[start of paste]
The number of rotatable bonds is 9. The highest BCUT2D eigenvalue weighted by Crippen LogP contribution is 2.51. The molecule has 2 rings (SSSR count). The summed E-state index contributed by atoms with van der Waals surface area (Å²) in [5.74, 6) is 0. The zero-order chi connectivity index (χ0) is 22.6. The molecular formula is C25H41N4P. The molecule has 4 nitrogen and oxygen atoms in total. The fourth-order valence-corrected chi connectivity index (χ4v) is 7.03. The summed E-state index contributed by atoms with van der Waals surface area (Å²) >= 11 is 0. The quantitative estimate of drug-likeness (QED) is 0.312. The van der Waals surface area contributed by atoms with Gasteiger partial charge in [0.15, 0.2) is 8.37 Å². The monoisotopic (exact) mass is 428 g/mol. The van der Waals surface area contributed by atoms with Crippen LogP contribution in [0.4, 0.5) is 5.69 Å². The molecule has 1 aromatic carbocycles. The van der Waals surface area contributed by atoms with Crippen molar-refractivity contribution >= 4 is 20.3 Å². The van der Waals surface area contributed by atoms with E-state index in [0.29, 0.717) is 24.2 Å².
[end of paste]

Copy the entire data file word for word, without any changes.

The number of rotatable bonds is 9. The highest BCUT2D eigenvalue weighted by Crippen LogP contribution is 2.51. The molecule has 2 rings (SSSR count). The summed E-state index contributed by atoms with van der Waals surface area (Å²) in [5.74, 6) is 0. The zero-order chi connectivity index (χ0) is 22.6. The molecular formula is C25H41N4P. The molecule has 4 nitrogen and oxygen atoms in total. The fourth-order valence-corrected chi connectivity index (χ4v) is 7.03. The summed E-state index contributed by atoms with van der Waals surface area (Å²) >= 11 is 0. The quantitative estimate of drug-likeness (QED) is 0.312. The van der Waals surface area contributed by atoms with Gasteiger partial charge in [0.15, 0.2) is 8.37 Å². The monoisotopic (exact) mass is 428 g/mol. The van der Waals surface area contributed by atoms with Crippen LogP contribution in [0.4, 0.5) is 5.69 Å². The molecule has 1 aromatic carbocycles. The van der Waals surface area contributed by atoms with Crippen molar-refractivity contribution >= 4 is 20.3 Å². The van der Waals surface area contributed by atoms with E-state index in [0.29, 0.717) is 24.2 Å².